BEIJING (Reuters) – China’s exports and imports unexpectedly accelerated last month in an encouraging sign for the world’s second-biggest economy, though analysts expect growth to continue cooling amid a government crackdown on financial risks and polluting factories.
As global demand has surprised with its strength, consumers have lapped up Chinese goods at a rapid rate this year, giving the economy a boost and providing policy makers room to tighten rules to curb high-risk lending.
Exports in November rose 12.3 percent year-on-year, the fastest pace in eight months, led by strong sales of electronics and high-tech goods, while commodity purchases helped lift imports.The number beat analysts’ forecast of a 5.0 percent increase and compared with 6.9 percent growth in October.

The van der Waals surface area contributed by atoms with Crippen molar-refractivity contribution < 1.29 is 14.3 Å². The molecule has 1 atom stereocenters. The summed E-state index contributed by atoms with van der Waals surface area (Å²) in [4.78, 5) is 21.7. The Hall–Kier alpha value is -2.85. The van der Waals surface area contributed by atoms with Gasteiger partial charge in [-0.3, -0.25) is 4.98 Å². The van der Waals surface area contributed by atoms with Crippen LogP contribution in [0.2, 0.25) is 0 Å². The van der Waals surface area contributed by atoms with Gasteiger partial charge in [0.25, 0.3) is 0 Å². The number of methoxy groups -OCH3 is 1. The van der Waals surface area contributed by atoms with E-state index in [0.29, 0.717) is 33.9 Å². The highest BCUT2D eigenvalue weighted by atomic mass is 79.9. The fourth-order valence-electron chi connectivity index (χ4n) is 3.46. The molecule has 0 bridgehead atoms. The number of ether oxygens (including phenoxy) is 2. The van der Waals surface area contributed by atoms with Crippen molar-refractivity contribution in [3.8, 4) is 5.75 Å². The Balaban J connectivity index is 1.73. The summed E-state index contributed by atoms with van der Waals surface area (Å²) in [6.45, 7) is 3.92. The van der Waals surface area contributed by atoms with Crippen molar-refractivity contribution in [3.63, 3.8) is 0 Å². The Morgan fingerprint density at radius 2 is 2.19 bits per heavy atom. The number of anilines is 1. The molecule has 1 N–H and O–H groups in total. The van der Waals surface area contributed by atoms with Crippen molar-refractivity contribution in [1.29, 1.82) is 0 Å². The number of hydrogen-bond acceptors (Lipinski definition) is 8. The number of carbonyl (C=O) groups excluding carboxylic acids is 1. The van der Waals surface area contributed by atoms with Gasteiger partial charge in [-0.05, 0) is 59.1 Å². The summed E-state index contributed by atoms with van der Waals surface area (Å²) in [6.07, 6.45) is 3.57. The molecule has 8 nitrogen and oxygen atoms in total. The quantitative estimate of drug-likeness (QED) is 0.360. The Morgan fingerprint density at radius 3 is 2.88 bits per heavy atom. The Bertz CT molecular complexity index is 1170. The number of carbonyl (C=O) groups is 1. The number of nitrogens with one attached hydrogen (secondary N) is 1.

Imports grew 17.7 percent year-on-year in November, the General Administration of Customs said on Friday, also well above expectations of 11.3 percent growth and rising at the fastest pace since September.
The numbers may help to ease concerns of slowing momentum in Asia’s economic powerhouse, which had surprised markets with robust growth of nearly 6.9 percent in the first nine months of this year, thanks to a government-led infrastructure spending spree and unexpected strength in exports.